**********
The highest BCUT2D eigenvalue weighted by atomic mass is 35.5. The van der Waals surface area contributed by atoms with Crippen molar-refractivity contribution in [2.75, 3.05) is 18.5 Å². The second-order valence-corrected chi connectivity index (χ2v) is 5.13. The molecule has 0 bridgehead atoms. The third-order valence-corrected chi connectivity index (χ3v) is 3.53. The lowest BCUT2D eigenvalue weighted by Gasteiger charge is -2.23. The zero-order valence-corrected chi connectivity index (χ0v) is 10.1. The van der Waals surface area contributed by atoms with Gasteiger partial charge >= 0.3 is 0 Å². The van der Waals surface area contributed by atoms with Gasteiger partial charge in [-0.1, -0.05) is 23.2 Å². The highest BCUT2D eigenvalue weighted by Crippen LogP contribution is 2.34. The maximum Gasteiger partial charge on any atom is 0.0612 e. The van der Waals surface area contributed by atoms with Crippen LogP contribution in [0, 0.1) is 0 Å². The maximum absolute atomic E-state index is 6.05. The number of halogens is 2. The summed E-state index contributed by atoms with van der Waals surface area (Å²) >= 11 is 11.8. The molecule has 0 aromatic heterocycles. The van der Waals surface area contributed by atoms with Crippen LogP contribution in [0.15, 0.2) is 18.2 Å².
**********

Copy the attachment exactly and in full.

The highest BCUT2D eigenvalue weighted by atomic mass is 35.5. The van der Waals surface area contributed by atoms with Crippen molar-refractivity contribution in [2.75, 3.05) is 18.5 Å². The second-order valence-corrected chi connectivity index (χ2v) is 5.13. The molecule has 0 bridgehead atoms. The third-order valence-corrected chi connectivity index (χ3v) is 3.53. The lowest BCUT2D eigenvalue weighted by Gasteiger charge is -2.23. The zero-order valence-corrected chi connectivity index (χ0v) is 10.1. The van der Waals surface area contributed by atoms with Gasteiger partial charge >= 0.3 is 0 Å². The van der Waals surface area contributed by atoms with Gasteiger partial charge in [-0.1, -0.05) is 23.2 Å². The highest BCUT2D eigenvalue weighted by Crippen LogP contribution is 2.34. The maximum Gasteiger partial charge on any atom is 0.0612 e. The van der Waals surface area contributed by atoms with Crippen LogP contribution in [0, 0.1) is 0 Å². The maximum absolute atomic E-state index is 6.05. The number of halogens is 2. The summed E-state index contributed by atoms with van der Waals surface area (Å²) >= 11 is 11.8. The molecule has 0 aromatic heterocycles. The van der Waals surface area contributed by atoms with Crippen LogP contribution in [0.15, 0.2) is 18.2 Å².